02. Night Birds 2:40
03. Too Long. 4:45
04. The Race For Knowledge 4:35
05. A Man's Not A Man 4:00
06. A Smell Of Death 5:10
07. Reload 6:35
08. Dust And Rust 4:000
09. Tears Of Pain 4:15
Bass Guitar, Backing Vocals – Benno Mengarelli
Chimes – Gunnar Hallin (tracks: A2, B2)
Drums, Percussion, Backing Vocals – Thomas Wiklund
Guitar, Backing Vocals – Gunnar Hallin, Piero Mengarelli
Lead Vocals – Roger Holegård
Mellotron – Roger Holegård (tracks: A2, B2)
Neon Rose from Stockholm is said to have been among the first Swedish hardwear bands that sang in English. Neither were they on any shit company whatsoever but at Vertigo, the same company that gave out great things like Black Sabbath and Uriah Heep to name just a few. Three plates made the band release during the years 1974 and 1975, of which the first two were not particularly remarkable. The third album Reload on the other hand, where all the pieces had fallen into place and was very remarkable - but by then the members were apparently so furious that there were no more disc releases.
As a Thin Lizzy fan, you wonder if Phil Lynott & Co, who at that time was also on Vertigo, was inspired by a bit of Neon Rose when they did the Jailbreak album from 1976, that is, the year after Reload . Listen from 0:53 in Night Birds and then compare with Warriors around 3:15. Completely conspiratorically far-fetched, it is probably not.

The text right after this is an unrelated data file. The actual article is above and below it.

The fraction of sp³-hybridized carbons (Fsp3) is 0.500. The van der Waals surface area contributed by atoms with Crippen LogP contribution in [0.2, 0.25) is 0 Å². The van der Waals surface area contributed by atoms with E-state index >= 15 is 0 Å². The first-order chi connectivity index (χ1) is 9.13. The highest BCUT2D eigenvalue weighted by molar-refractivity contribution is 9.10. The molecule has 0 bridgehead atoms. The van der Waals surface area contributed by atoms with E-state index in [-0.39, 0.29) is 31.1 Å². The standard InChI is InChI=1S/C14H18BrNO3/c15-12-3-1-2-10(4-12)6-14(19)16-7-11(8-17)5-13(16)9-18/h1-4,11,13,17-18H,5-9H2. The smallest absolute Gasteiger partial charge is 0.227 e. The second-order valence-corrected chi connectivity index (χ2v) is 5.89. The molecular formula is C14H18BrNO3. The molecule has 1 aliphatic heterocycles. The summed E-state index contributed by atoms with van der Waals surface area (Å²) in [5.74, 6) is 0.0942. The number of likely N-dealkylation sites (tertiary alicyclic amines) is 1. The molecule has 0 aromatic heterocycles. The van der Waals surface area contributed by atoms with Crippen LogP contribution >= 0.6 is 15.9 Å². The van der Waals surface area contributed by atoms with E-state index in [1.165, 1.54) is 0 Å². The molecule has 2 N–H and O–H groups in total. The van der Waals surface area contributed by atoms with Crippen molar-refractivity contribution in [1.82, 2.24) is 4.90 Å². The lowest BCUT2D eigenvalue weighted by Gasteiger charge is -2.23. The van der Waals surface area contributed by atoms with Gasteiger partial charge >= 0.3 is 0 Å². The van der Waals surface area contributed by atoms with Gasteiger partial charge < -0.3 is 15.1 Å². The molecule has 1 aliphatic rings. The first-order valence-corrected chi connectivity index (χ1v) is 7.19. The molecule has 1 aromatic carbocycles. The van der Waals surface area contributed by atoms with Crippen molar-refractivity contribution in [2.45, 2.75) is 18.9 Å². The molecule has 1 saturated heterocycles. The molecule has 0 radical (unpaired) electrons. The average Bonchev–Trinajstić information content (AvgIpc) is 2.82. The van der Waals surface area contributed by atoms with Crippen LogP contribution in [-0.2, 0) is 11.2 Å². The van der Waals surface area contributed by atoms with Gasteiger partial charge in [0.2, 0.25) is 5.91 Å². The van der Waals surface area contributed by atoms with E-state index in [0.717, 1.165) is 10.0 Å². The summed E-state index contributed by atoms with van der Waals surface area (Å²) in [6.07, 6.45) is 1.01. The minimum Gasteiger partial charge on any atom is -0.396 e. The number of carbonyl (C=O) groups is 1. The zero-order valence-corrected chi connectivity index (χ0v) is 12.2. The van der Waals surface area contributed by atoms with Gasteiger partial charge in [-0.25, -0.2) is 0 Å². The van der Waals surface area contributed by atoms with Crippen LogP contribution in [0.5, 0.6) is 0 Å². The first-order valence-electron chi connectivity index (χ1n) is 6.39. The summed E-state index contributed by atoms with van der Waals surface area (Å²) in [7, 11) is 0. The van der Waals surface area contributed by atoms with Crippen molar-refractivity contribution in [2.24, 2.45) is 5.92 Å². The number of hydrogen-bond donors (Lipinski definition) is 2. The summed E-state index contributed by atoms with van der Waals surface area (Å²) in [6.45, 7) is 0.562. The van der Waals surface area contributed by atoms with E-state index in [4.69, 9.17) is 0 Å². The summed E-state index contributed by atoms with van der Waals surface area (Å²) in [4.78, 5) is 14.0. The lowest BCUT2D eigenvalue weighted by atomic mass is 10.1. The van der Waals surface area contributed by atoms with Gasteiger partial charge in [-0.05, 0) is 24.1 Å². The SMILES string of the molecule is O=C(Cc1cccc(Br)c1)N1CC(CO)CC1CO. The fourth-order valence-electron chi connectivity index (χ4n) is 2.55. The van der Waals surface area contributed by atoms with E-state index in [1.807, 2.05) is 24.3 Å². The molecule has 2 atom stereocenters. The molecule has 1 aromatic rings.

There is a video recorded for Dead Eyes , automatically a good choice as the whole album is fully cast. But there are still three other tracks that stand out extraordinarily: The Race for Knowledge, A Smell of Death and the album's title track (with the wonderful base song after introt). All three songs are exemplarily arranged with their alternating hard and soft parties. Listen and enjoy the beginning of the Swedish hard rock!
Yep, I'm pretty sure this is their best as well. It's definitely the best written and most consistent album of the three. Even the tracks here that take some time to get going... actually go somewhere interesting. A4's second half has a guitar solo that smacks of late 70s Rush, complete with an oddly syncopated, aggressive bass n' drum pattern behind it. B1's another track that starts kicking ass/briefly becomes what might as well be a totally different track with its guitar solo, and it's also got a recurring riff that sounds eerily similar to the opening music in the original Doom.
A1, A3 and A5 are all great mid-70s dumb fun 'n riffs hard rock. A2's at *almost* the same proto-metal speeding train tempo as Queen's Stone Cold Crazy and Sweet's Set Me Free. And those last two tracks are fantastic, with at least one mighty riff each. B2's really the only dud, though it does feature an unaccompanied electric bass solo in its first third, which is a bit unusual. But the rest is SOLID. Dual lead guitar, cowbells, and big ol' burly riffs.
Well worth hearing.